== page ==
IV. (18) But such great anxiety and energy is displayed by the law in attaining the object of training and exercising the soul so as to fill it with courage, that it has even descended to particulars in the matter of raiment, enjoining what men ought to wear, and prohibiting with all its might a man from wearing the garments of a woman, in order that no trace of shadow of the female may be attached to the male part of mankind, to its discredit; for the law, being at all times in perfect consistency and accordance with nature, desires to establish laws which shall be akin to and in perfect harmony with one another from beginning to end, even in those minute points which, by reason of their insignificance, appear to be beneath the notice of ordinary legislators. (19) For as it perceived that the figures of men and women, looking at them as if they had been sculptured or painted forms, were very dissimilar, and, moreover, that the same kind of life was not assigned to both the sexes (for to the woman is assigned a domestic life, while a political one is more suited to the man), so also in respect of other matters which were not actually the works of nature, but still were in strict accordance with nature, it judged it expedient to deliver injunctions which were the result of sound sense and wisdom. And these related to the mode of living, and to apparel, and to other things of that kind; (20) for it thought it desirable that he who as truly a man should show himself a man in these particulars also, and especially in the matter of dress, since, as he wears that both day and night, he ought to take care that there is no indication in it of any want of manly courage. (21) And, in the same manner, having also equipped the woman in the ornaments suited to her, the law prohibits her from assuming the dress of a man, keeping at a distance men-women just as much as it does women-men; for the lawgiver was well aware that when only one single thing in the proper economy of the house was removed, nothing else would remain in the same position as it ought and as it was in before.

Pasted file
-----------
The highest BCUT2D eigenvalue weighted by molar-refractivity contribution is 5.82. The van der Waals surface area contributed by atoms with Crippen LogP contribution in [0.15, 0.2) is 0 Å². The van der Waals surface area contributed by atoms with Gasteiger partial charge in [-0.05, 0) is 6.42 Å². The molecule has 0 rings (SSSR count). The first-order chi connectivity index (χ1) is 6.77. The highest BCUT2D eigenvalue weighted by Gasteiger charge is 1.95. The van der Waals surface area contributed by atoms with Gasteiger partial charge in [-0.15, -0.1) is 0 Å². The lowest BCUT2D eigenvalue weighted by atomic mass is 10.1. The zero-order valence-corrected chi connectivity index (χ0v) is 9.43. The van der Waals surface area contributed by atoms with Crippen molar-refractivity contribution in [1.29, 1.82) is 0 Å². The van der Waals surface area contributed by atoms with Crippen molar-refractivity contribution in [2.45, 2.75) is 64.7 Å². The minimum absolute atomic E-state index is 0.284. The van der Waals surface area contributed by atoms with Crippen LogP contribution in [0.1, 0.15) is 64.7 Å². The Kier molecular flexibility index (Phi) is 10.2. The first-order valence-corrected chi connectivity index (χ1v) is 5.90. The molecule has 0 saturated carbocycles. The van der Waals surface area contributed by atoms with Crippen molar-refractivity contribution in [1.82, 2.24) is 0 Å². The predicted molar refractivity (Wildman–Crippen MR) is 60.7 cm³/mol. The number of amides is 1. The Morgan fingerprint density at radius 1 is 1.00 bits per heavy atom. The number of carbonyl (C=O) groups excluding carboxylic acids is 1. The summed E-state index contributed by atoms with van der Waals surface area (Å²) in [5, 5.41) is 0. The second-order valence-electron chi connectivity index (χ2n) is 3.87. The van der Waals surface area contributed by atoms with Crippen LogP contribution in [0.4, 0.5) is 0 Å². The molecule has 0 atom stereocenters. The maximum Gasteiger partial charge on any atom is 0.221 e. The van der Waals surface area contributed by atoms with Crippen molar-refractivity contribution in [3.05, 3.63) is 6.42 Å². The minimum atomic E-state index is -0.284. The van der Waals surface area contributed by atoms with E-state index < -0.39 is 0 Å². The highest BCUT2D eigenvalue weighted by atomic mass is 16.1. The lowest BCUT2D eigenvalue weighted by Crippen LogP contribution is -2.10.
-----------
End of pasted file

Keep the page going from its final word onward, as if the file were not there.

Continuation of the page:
{††Yonge’s title, A Treatise on the Sacrifices of Abel and Cain.}

Complete works page 135:

XXX. (100) Now who is there who is ignorant, that a happy old age and a happy death are the greats of human goods? neither of which can nature partake of, inasmuch as nature can neither grow old nor die. And what is there extraordinary in the fact, if that which is uncreated does not condescend to use the good things of created beings, when even that which has been created desires different virtues, according to the differences of ideas into which it is divided. At all events men would not be rivals to women, nor would women be rivals to men, in these matters with which the opposite sex alone ought to have any concern. But if the women were to emulate the pursuits of men they would be looked upon as half men, and if the men were to apply themselves to the pursuits of women they would acquire an evil reputation as men-women. (101) But are there not some virtues between which nature herself has made such distinction, that by no practice can they be brought into the common use of both sexes? At all events, to sow and to beget children is the especial property of man, according to his peculiar capacity, and no woman could manage to do this. And again, the nature of man does not make him capable of bearing children, which is the good deed of women; therefore these things, which are innate in the nature of man, cannot be predicated with propriety of God, but it is done only through some catachrestical misapplication of terms, by which we make amends for our weakness.